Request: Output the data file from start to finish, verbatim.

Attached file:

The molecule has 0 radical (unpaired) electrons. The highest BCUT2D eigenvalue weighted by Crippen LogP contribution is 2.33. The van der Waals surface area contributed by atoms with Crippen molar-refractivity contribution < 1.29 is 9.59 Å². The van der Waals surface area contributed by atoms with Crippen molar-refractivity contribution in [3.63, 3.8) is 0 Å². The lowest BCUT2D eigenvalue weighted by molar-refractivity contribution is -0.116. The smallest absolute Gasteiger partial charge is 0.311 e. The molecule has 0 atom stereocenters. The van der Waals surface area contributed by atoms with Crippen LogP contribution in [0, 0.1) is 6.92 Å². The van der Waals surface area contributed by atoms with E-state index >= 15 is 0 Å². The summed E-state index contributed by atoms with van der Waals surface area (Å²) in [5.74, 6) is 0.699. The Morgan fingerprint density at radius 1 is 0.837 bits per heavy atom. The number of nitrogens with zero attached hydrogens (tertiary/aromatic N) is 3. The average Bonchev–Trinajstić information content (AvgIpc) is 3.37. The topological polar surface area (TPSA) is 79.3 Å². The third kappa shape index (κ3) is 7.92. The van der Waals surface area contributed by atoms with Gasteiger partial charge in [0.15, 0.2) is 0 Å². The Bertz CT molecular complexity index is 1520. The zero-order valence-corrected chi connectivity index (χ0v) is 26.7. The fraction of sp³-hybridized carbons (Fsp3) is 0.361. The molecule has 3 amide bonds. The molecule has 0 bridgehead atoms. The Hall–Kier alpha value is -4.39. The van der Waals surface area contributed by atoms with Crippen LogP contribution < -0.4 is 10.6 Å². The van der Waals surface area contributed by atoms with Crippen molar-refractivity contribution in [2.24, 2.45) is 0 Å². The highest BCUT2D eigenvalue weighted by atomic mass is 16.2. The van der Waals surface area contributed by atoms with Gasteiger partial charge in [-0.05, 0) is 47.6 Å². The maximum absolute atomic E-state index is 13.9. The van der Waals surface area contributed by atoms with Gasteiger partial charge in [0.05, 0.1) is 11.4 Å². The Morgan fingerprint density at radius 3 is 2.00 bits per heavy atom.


The molecule has 0 radical (unpaired) electrons. The highest BCUT2D eigenvalue weighted by Crippen LogP contribution is 2.33. The van der Waals surface area contributed by atoms with Crippen molar-refractivity contribution < 1.29 is 9.59 Å². The van der Waals surface area contributed by atoms with Crippen molar-refractivity contribution in [3.63, 3.8) is 0 Å². The lowest BCUT2D eigenvalue weighted by molar-refractivity contribution is -0.116. The smallest absolute Gasteiger partial charge is 0.311 e. The molecule has 0 atom stereocenters. The van der Waals surface area contributed by atoms with Crippen LogP contribution in [0, 0.1) is 6.92 Å². The van der Waals surface area contributed by atoms with E-state index >= 15 is 0 Å². The summed E-state index contributed by atoms with van der Waals surface area (Å²) in [5.74, 6) is 0.699. The Morgan fingerprint density at radius 1 is 0.837 bits per heavy atom. The number of nitrogens with zero attached hydrogens (tertiary/aromatic N) is 3. The average Bonchev–Trinajstić information content (AvgIpc) is 3.37. The topological polar surface area (TPSA) is 79.3 Å². The third kappa shape index (κ3) is 7.92. The van der Waals surface area contributed by atoms with Gasteiger partial charge in [0.15, 0.2) is 0 Å². The Bertz CT molecular complexity index is 1520. The zero-order valence-corrected chi connectivity index (χ0v) is 26.7. The fraction of sp³-hybridized carbons (Fsp3) is 0.361. The molecule has 3 amide bonds. The molecule has 0 bridgehead atoms. The Hall–Kier alpha value is -4.39. The van der Waals surface area contributed by atoms with Crippen LogP contribution < -0.4 is 10.6 Å². The van der Waals surface area contributed by atoms with Crippen molar-refractivity contribution in [2.24, 2.45) is 0 Å². The highest BCUT2D eigenvalue weighted by atomic mass is 16.2. The van der Waals surface area contributed by atoms with Gasteiger partial charge in [-0.05, 0) is 47.6 Å². The maximum absolute atomic E-state index is 13.9. The van der Waals surface area contributed by atoms with Gasteiger partial charge in [0.05, 0.1) is 11.4 Å². The Morgan fingerprint density at radius 3 is 2.00 bits per heavy atom.